That cannabis use causes the “munchies” is well established – why it does has been a bit of a mystery, until now.
A known side effect of cannabis has been a desire to snack – and snack, then snack some more. This attribute has been useful when consumed for medicinal purposes in some instances; for example, treating appetite issues in chemotherapy patients.
Researchers at Washington State University have confirmed what actually happens.
While previous studies have examined tetrahydrocannabinol (THC), the primary psychoactive cannabinoid in cannabis, for its appetite-stimulating effects, a link between it and a “hunger hormone” was not firmly established.
“By studying exposure to cannabis plant matter, the most widely consumed form, we’re finding genetic and physiological events in the body that allow cannabis to turn eating behavior on or off,” said Jon Davis, Ph.D., a researcher at WSU’s Department of Integrative Physiology and Neurosciences.
The researchers discovered when briefly exposing rats to cannabis vapor, they began to eat even after having recently consumed a meal. Exposure to the vapor triggered a surge of the hormone acyl-ghrelin (AG), a compound secreted primarily in the lining of the stomach that increases hunger. When the rats were administered a second drug that prevented the ghrelin surge, cannabis no longer triggered eating.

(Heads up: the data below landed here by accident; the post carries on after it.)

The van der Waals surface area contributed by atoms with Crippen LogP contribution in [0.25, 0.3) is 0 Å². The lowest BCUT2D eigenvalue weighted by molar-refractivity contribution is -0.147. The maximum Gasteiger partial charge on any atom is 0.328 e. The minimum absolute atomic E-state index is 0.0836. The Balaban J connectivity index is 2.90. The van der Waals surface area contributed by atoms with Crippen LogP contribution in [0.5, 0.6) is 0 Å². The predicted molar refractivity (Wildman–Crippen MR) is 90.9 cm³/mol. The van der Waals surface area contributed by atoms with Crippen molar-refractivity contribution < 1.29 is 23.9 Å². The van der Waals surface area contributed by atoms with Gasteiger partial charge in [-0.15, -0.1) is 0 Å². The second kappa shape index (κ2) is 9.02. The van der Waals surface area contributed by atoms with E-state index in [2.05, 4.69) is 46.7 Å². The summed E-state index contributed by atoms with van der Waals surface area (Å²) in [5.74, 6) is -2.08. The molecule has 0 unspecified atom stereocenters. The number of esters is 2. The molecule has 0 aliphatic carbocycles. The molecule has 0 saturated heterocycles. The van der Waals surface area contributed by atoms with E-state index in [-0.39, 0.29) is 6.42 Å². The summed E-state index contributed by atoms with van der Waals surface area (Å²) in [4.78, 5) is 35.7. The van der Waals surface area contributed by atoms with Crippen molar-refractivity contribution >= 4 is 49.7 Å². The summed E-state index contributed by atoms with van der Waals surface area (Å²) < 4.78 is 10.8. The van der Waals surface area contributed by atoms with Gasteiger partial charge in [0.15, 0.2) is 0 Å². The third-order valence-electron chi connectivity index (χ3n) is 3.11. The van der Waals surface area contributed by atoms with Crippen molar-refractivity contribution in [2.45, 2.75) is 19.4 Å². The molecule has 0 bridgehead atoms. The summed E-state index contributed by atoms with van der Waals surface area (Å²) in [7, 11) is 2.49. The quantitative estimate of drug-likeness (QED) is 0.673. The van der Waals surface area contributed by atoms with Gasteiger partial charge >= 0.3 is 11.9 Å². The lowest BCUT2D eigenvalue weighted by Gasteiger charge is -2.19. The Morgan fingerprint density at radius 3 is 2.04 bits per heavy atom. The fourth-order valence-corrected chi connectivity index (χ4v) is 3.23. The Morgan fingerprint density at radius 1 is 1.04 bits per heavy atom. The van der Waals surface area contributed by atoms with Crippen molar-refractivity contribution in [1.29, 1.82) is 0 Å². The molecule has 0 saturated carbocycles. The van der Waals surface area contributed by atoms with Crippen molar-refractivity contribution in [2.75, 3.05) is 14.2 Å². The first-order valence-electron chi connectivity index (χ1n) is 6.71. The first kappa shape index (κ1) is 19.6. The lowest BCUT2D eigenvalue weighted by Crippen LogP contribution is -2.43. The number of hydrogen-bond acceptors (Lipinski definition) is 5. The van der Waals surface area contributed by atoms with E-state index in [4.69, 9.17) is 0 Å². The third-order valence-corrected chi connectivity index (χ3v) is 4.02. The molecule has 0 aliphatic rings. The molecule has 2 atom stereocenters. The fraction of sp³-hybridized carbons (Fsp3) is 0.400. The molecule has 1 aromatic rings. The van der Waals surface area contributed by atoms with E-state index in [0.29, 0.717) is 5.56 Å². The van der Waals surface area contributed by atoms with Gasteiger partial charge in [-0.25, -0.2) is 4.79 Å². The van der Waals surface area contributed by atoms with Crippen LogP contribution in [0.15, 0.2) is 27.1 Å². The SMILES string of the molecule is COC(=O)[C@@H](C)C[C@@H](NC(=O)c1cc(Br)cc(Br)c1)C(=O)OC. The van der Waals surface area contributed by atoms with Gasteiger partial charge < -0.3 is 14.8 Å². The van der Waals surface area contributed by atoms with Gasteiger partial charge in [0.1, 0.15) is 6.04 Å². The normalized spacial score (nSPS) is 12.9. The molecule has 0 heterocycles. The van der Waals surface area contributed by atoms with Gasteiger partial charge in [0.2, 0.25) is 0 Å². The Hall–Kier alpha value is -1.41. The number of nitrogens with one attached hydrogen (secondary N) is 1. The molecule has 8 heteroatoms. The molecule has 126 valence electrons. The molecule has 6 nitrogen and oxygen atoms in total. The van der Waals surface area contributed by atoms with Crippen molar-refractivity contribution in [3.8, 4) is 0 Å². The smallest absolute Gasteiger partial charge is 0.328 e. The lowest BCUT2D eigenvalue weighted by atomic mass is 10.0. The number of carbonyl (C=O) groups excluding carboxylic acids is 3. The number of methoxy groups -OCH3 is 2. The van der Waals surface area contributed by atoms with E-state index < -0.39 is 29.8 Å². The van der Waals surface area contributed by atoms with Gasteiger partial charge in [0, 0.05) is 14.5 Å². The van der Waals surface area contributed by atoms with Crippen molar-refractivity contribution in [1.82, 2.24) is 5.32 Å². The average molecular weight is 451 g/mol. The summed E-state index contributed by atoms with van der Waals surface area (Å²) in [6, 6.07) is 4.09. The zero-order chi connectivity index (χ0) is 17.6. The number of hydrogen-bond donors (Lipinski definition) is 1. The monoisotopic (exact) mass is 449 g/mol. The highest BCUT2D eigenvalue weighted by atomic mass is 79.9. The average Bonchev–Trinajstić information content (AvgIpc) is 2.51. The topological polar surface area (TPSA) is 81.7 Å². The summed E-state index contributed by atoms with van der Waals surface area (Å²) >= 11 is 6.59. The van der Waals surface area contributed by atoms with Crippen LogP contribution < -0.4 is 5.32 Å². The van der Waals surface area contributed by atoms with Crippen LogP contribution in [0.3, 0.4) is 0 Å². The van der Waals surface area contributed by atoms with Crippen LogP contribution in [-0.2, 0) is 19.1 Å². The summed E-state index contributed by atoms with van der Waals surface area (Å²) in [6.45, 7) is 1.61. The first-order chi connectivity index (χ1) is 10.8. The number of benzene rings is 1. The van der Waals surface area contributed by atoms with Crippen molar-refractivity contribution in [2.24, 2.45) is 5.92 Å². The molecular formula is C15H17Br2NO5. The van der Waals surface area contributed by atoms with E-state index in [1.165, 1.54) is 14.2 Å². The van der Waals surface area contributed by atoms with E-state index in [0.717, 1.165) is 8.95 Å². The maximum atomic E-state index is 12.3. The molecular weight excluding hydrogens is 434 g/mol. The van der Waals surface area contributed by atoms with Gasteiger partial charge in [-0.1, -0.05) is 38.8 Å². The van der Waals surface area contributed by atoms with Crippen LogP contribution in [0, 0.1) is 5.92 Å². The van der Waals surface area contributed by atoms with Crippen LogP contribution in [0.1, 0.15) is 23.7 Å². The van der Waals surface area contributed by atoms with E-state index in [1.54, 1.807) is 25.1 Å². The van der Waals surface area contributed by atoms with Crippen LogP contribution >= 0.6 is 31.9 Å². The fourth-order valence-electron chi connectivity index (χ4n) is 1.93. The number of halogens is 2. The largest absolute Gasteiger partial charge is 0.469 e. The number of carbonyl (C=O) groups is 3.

In addition to stimulating the production of ghrelin it was determined cannabis changed the activity of brain cells in the hypothalamus that respond to the hormone.
Their findings could lead to the development of useful treatments.
“A targeted treatment that offers the beneficial effects on appetite without the broader effects on the mind and body could increase quality of life and speed recovery,” says a release from Washington State University.
But if THC alone is responsible for the release of ghrelin, it remains to be seen how such a treatment would be developed so as to not affect the mind, as THC is a psychoactive compound.
Previously it was thought the use of cannabis may promote appetite by through enhancing taste and smell.
An interesting paradox is that while cannabis may stimulate hunger, a 2013 study found lower rates of obesity among regular cannabis users compared to the general population.